Oil jumps on supply losses, possible OPEC output reversal


FILE PHOTO: The sun sets behind a crude oil pump jack on a drill pad in the Permian Basin in Loving County, Texas, U.S. November 24, 2019. . REUTERS/Angus Mordant/File Photo

NEW YORK (Reuters) – Oil rose to more than $43 a barrel on Thursday on support from output shutdowns ahead of a storm in the U.S. Gulf of Mexico and the possibility of supply cuts from Saudi Arabia and Norway.

Markets rose sharply at noon on a Dow Jones report that Saudi Arabia is considering reversing course over OPEC’s planned production increase early next year.

Brent crude rose $1.13, or 2.7% to $43.12 at 12:20 EDT (1515 GMT), after falling 1.6% on Wednesday. U.S. West Texas Intermediate (WTI) crude added 99 cents, or 2.5%, to $40.94 after falling 1.8% on Wednesday.

The Organization of the Petroleum Exporting Countries has been challenged by rising output in Libya, an OPEC member exempted from cutting output, as well as an increase in coronavirus cases in many areas of the world.

“If true, the Saudis’ decision rewards the cheaters in OPEC while acknowledging the demand challenges that are still here,” said Phil Flynn, analyst at Price Futures Group in Chicago.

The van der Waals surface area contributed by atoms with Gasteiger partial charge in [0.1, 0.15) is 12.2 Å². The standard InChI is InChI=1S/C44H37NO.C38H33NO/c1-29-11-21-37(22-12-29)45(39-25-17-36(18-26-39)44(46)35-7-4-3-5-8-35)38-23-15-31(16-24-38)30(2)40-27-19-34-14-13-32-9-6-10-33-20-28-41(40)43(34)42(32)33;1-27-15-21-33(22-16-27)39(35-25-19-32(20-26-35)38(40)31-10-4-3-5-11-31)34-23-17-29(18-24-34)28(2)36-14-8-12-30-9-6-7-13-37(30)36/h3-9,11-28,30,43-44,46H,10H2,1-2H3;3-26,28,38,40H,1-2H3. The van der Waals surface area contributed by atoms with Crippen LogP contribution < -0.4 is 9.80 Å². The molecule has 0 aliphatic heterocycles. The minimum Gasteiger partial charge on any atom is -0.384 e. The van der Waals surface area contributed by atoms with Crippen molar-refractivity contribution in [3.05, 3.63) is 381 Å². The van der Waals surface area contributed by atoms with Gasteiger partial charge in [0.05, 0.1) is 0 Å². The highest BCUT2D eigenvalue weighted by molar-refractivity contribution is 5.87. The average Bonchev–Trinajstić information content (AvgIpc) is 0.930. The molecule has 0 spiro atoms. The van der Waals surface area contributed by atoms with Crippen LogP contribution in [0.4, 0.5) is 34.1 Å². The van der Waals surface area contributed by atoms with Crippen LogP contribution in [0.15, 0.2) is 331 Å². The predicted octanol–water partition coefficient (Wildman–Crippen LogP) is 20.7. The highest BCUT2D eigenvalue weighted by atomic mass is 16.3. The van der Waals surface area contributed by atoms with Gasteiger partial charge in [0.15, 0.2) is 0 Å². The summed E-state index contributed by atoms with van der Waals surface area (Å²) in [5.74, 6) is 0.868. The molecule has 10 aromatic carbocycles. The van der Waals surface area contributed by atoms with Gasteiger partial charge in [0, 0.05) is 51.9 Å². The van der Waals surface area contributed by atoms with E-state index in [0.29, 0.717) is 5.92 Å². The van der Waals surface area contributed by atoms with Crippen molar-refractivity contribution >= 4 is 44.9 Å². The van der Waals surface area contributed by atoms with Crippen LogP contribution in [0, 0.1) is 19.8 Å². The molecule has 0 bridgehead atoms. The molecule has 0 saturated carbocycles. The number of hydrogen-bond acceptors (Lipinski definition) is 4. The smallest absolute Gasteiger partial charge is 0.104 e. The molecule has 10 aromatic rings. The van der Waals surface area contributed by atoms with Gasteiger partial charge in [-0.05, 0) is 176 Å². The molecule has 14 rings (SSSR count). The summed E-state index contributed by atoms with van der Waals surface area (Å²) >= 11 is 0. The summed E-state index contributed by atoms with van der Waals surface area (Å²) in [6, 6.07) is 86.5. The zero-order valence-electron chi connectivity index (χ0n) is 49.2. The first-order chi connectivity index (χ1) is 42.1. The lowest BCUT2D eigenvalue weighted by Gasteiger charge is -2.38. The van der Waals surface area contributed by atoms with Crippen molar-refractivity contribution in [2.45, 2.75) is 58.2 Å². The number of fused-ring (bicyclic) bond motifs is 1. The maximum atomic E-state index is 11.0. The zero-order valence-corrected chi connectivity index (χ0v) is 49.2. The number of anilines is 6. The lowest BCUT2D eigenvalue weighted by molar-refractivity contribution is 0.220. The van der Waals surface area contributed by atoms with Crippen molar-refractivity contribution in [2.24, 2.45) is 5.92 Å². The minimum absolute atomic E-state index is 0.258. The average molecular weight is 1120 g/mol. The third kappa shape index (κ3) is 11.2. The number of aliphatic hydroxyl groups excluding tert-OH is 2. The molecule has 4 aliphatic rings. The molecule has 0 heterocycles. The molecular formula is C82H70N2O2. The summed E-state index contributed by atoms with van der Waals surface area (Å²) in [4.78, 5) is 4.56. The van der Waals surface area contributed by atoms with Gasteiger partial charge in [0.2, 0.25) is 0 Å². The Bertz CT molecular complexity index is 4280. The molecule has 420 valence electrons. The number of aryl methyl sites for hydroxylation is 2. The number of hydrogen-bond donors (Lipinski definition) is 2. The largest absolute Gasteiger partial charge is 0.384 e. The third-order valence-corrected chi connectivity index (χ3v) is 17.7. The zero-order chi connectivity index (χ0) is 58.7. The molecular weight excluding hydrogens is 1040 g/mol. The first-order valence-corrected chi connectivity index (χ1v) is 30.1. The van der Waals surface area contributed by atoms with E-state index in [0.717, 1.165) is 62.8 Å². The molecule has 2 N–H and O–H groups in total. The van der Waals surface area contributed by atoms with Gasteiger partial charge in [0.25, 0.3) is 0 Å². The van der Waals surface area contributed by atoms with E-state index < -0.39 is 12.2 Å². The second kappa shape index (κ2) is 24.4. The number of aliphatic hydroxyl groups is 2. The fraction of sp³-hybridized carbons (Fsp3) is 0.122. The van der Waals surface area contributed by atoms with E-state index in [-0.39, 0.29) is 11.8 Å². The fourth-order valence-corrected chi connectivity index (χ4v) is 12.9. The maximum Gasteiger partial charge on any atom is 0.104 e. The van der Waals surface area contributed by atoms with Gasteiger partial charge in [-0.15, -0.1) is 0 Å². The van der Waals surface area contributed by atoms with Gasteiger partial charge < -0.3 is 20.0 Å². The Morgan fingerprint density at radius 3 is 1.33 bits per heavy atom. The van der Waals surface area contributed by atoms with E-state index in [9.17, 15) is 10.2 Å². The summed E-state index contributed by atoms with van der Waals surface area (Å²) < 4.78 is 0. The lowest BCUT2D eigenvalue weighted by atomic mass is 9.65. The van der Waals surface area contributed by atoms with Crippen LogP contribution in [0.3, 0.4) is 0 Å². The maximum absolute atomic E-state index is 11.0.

“This potential extension of the cuts is definitely a positive for the markets and maybe provides the seasonal bottom that is happening anyway,” he said.

The market has also drawn support from Hurricane Delta, which is forecast to intensify into a powerful, Category 3 storm in the Gulf Coast. Nearly 1.5 million barrels of daily output was halted.

“Hurricane Delta is a crude oil supply event, and with all of this Gulf of Mexico production offline, we will probably lose more than 5 million barrels of crude oil due to the storm,” said Andrew Lipow, President of Lipow Oil Associates in Houston, Texas.

Oil also gained support from the prospect of more production outages in the North Sea because of a workers’ strike. The major Johan Sverdrup field will have to shut unless the strike ends by Oct. 14.

Additional reporting by Alex Lawler. Sonali Paul, Shu Zhang and Ahmad Ghaddar; editing by David Gregorio, Jason Neely and Mark Potter

Source Article